Written and Directed by Henry Selick
Voices by Dakota Fanning, Teri Hatcher, Jennifer Saunders, Dawn French and Ian McShane
Coraline Jones: How can you walk away from something and then come towards it?
Cat: Walk around the world.
Coraline Jones: Small world.
I am not now nor have I ever been a ten-year-old girl. As a result, it is not so easy for me to get my mind in line with the pony loving thought process of this particular demographic. I am however, an admirer of animation and artistry. I may have been down by one when I sat to watch, CORALINE, Henry Selick’s long awaited follow up to the delectable, THE NIGHTMARE BEFORE CHRISTMAS, but at least I was bringing something to the table. What Selick brought was so much more delicious though. CORALINE is a wondrous experience. Its intricate, stop-motion style is inspired and the first of its kind to be shot entirely in 3D. And while its extravagantly colorful range is most certainly captivating, I still sat there somewhat puzzled. This quirky adventure was certainly new but what did it all mean?
Based on cult-favorite, Neil Gaiman’s cherished novella, CORALINE is about a young girl who has just moved to what seems like the middle of nowhere. Her parents, while well intentioned, do not have time for her. Instead, all they have time for is figuring out how to pay their bills – an animated film for the new economic crisis plagued world. And so, little Coraline, a spunky twig of a character who is voiced with an impressively fresh child-like strength by Dakota Fanning, sets out to find her own place in the world. What she finds is an entire alternative universe, somewhere at the end of a tiny tunnel she stumbles upon in her new living room. It is the world she knows but everything is eerily different, seemingly better in every regard. The most strikingly odd thing about this new world though is how everyone has buttons for eyes and if Coraline wants to stay in this world where she gets everything she wants, then she too will have to have her eyes sewn shut. Dark? Definitely. It is also blatantly symbolic and yet it all remains unexplained. Of course nothing is what it appears to be. The grass isn’t always greener apparently, even though Selick paints it so.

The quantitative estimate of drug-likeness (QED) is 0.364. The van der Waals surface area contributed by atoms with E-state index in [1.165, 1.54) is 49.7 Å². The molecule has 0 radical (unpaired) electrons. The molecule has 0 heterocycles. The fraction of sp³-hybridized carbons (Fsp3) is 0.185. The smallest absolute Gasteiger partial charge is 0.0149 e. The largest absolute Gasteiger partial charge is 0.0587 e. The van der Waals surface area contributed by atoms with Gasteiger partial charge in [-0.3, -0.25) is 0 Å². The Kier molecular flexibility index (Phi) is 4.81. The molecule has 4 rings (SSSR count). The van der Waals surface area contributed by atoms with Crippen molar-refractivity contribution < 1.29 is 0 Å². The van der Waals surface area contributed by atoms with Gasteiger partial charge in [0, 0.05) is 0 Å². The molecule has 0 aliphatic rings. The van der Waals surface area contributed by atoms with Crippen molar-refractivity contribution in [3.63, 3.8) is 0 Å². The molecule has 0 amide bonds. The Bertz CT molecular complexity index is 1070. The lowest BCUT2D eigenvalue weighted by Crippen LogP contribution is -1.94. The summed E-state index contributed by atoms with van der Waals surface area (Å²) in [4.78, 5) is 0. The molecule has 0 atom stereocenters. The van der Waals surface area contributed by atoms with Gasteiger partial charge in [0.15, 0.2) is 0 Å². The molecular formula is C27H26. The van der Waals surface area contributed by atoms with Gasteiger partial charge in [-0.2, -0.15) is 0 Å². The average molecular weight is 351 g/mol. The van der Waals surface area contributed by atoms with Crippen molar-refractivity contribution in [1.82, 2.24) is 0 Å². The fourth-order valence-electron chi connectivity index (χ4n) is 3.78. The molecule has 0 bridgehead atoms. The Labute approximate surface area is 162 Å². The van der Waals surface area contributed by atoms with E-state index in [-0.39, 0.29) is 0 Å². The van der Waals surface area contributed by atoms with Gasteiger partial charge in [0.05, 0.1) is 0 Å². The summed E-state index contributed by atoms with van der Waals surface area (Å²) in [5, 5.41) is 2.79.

I am torn here. I don’t like when filmmakers spell everything out to me but it doesn’t seem to me that CORALINE is rooted in anything seriously meaningful at all other than the aforementioned greener grass cliché. The truth is that it doesn’t genuinely have to have a deeper meaning. Perhaps if I could think like a little girl, I would just enjoy Coraline’s unexpected and exciting journey. Try as I might though, I cannot fully. I guess, in order for me personally to appreciate the depth all of this beautiful animation conjures for itself, I’d still like a little lesson learned with my children’s story.